Most regional council elected members want to see a freeze put on water-bottling consents until the matter can be considered nationwide.
Bay of Plenty regional councillors have the opportunity to vote on a remit put forward by Queenstown-Lakes District Council to have a moratorium placed on water bottling and start a comprehensive nationwide discussion on the issue.
The remit requires councils to review inactive water bottling consents with a view to withdrawing the consent and discourages water "banking".
All councils will be able to vote on the remit at the Local Government New Zealand AGM on August 21.
Regional council staff have suggested to elected members that they abstain from voting on the remit, known as remit 7, due to the fact that court action against the consent granted for the expansion of the Otakiri Springs is yet to be resolved and Ngāti Manawa has recently put in a resource consent request for a bottling plant in its rohe.
Kohi Maori constituency councillor Toi Kai Rakau Iti was the first to say he believed the council's delegation should vote to support the remit at the annual meeting and question if the court action and Ngāti Manawa's application would prevent the delegation from doing so.
A staff member told the council that there would be no legal or operational ramifications for the council for voting in support of the remit. He said there might be operational issues if the remit were to come into force.
The staff member said there was likely to be public perception issues regardless of which way the council voted and said the council could expect a decision on the high court case soon.
Iti said if the council was to ask its constituents what they thought, the majority would like the council to vote in support.
"I would like to support the remit as I feel water is a controversial activity that doesn't have a lot of regulatory framework around it," he said.
"Let's look closer and put in place firm and well thought-out regulatory framework before we give out more 35-year consents."
Mauao Maori constituency councillor Matemoana McDonald said she would also like the council to support the remit and said te mauri o te wai should be forefront of any decision regarding water.
Eastern Bay councillor Bill Clark, Tauranga councillors Stacey Rose and Andrew von Dadelszen, and Rotorua councillor Lyall Thurston also said they would like to support the remit.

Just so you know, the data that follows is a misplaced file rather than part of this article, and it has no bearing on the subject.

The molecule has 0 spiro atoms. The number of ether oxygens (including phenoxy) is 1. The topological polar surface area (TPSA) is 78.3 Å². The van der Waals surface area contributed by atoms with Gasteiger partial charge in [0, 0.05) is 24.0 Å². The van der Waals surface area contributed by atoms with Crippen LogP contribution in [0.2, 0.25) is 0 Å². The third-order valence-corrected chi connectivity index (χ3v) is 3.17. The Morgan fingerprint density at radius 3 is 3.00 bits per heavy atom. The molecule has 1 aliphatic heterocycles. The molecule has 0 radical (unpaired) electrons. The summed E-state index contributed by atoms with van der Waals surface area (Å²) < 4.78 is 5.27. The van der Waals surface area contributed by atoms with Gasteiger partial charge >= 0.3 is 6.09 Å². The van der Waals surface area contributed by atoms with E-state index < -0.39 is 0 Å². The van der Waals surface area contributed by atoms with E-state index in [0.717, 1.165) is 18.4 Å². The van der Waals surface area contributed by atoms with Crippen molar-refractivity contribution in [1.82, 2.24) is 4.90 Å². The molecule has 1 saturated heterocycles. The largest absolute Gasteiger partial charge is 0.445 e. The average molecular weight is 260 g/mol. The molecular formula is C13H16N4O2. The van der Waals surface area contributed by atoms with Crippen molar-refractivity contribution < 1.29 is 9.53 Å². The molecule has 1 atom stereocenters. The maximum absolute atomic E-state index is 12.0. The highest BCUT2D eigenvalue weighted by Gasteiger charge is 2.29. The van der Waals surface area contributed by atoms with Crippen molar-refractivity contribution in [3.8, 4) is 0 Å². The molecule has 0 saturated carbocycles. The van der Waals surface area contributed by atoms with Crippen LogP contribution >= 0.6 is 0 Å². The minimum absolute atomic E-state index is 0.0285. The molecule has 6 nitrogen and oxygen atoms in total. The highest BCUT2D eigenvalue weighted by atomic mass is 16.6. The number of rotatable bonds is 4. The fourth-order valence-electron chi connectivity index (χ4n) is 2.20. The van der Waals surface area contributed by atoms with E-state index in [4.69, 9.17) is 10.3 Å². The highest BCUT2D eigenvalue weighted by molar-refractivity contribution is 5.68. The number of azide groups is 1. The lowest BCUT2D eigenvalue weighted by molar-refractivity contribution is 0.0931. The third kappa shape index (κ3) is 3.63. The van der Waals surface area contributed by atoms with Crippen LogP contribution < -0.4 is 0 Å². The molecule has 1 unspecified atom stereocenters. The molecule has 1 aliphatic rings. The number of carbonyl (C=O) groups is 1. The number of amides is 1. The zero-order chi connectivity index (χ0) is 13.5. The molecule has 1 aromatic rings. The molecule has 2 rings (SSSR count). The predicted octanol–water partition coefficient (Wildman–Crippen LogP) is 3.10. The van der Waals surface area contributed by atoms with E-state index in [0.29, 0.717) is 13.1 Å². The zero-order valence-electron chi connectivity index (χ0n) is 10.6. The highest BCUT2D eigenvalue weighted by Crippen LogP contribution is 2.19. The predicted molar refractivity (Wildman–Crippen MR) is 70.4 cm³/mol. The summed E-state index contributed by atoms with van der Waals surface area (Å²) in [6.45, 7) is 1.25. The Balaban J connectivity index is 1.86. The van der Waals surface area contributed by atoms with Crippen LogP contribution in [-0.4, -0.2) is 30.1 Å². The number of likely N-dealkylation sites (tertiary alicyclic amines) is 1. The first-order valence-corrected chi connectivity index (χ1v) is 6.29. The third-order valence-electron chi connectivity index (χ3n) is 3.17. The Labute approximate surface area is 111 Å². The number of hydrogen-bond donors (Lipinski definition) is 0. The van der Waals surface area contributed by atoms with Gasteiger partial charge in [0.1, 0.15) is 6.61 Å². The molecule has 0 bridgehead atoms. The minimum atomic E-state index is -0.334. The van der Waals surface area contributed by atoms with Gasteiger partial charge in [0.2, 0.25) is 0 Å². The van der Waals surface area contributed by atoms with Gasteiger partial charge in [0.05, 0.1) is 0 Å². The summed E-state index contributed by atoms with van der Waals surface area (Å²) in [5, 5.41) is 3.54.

"There is the issue of plastic bottles, two billion a year. If we don't do a moratorium then where does it stop?" Clark said.
"We are actively encouraging this activity and we have to take a stand. If we don't, all that plastic is on our consciences."
Rose said he supported the remit because that was what the people of the Bay would want the council to do.
Thurston said he supported the remit because it considered the four wellness principles the council stood for, water shortages, and te mauri o te wai.
Western Bay of Plenty councillor Jane Nees and chairman Doug Leeder were concerned that if the council did not abstain from voting then Ngāti Manawa could take the view that the council was prejudiced against its resource consent application.
Tauranga councillor David Love said he supported the remit but it was important to note the five delegates, Leeder, McDonald, Nees, Rose and Kevin Winters, had the ability to "think on their feet" and vote as they saw fit on the day.
It was resolved that the delegates should keep in mind the majority's views on the remit, that it should be supported, when making their vote.
Elected members also voted to support remits that advocated for the Government returning GST collected on rates to the council, the local government election cycle being extended from three to four years, and the Government providing figures on how much each region contributes in taxes and how much is spent on it in return.